In an effort to bridge the activities of the Government Department and the Institute of Politics, the two groups have embarked on a move toward greater collaboration that would bring more students to events and more guests into classrooms.
In a preliminary meeting on Monday, leaders of the IOP convened with Cheryl B. Welch, director of undergraduate studies in the government department, and Karen Kaletka, the department’s coordinator of undergraduate studies, to synchronize long-term collaborative efforts between the two organizations.
The Government Department and the Institute of Politics have traditionally been viewed as distinctly separate groups, despite the apparent overlap between their academic and intellectual interests.
“The thinking is that we at the IOP serve a lot of undergraduates with a very active interest in politics and public service,” said Kenzie Bok ’11, president of the IOP student advisory committee. “The Government Department is serving undergrads interested in the same things.”
IOP Director Bill P. Purcell said that the meeting made clear that better communication with the government department could yield more opportunities for students, such as bringing guest speakers into classrooms. Purcell cited the time that Government Professor and Dunster House Master Roger B. Porter invited IOP fellow Peggy Noonan to a class last semester.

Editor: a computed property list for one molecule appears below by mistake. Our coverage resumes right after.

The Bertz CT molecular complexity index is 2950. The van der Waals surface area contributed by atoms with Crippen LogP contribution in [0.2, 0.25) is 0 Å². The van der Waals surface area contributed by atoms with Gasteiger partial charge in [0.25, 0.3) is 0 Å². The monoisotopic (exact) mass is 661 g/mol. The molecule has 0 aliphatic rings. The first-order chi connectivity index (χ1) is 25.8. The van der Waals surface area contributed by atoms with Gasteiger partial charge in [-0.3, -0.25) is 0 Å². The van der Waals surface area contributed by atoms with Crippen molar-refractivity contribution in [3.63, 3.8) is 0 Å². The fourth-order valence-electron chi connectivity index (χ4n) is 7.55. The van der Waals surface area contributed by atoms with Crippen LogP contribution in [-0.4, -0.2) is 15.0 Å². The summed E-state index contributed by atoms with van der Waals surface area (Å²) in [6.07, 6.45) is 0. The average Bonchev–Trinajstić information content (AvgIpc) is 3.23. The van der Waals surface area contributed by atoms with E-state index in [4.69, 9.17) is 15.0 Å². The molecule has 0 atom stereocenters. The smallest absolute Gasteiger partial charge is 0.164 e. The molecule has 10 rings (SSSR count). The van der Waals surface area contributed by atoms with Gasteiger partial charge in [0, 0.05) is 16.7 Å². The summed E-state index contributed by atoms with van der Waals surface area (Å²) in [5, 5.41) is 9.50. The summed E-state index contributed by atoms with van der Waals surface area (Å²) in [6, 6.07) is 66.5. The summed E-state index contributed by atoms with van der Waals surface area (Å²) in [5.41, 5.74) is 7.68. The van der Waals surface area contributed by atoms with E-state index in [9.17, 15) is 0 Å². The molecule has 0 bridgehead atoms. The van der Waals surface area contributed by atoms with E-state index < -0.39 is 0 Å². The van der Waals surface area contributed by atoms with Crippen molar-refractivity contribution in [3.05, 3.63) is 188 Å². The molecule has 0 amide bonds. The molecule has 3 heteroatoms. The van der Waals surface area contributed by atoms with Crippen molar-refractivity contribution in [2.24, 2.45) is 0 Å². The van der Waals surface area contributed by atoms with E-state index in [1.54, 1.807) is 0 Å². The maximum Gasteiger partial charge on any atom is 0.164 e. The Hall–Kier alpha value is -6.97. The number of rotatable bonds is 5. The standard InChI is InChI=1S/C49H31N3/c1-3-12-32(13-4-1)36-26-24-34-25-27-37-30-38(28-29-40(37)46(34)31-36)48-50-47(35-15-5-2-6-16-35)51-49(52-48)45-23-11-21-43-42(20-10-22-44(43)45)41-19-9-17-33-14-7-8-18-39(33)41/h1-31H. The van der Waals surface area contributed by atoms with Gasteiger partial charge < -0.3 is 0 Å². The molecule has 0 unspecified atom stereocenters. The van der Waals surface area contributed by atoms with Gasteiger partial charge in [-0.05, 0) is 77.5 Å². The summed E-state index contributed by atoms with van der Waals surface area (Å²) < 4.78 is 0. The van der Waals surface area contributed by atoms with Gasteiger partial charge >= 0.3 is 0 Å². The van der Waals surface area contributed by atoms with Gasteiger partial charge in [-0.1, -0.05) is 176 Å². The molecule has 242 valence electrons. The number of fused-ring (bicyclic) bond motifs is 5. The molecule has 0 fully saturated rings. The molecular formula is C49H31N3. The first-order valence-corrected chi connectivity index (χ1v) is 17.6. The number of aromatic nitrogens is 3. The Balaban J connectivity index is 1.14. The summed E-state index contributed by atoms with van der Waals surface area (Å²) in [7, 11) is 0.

“When we have people here, we can do more to project those people into the Yard,” Purcell said. “We can do more so that government students know who’s down here, so they make it clear who’s available.”
Purcell said that most of the gains from the increased collaboration will be seen in the future, noting that the summer months—when the IOP finalizes its forum options for the upcoming year and the government department determines its course offerings—is an opportune time for coordination.
The IOP occupies a unique space on campus, considering that comparable government departments at Harvard’s peer institutions will often take the role of hosting government officials when they arrive on campus, according to Welch.
Students at Harvard consequently experience a disconnect between the IOP’s offerings and the Government Department as a distinct academic unit, Welch said.
“The IOP provides a different division of labor,” Welch said, adding that it also has a larger budget which expands the pool of people the organization can invite.
Some students interested in politics echoed Welch’s sentiments, stating that the government department’s lack of similar offerings detracts the sense of unity among concentrators, and that the dearth of communication deters them from attending IOP forums anyway.
“I think maybe if I’d heard about the [IOP] events a little more I would have gone,” said Anne K. McNerney ’10, a government concentrator, adding that she would have been more likely to attend IOP events had she known that some were relevant to her areas of academic interest.
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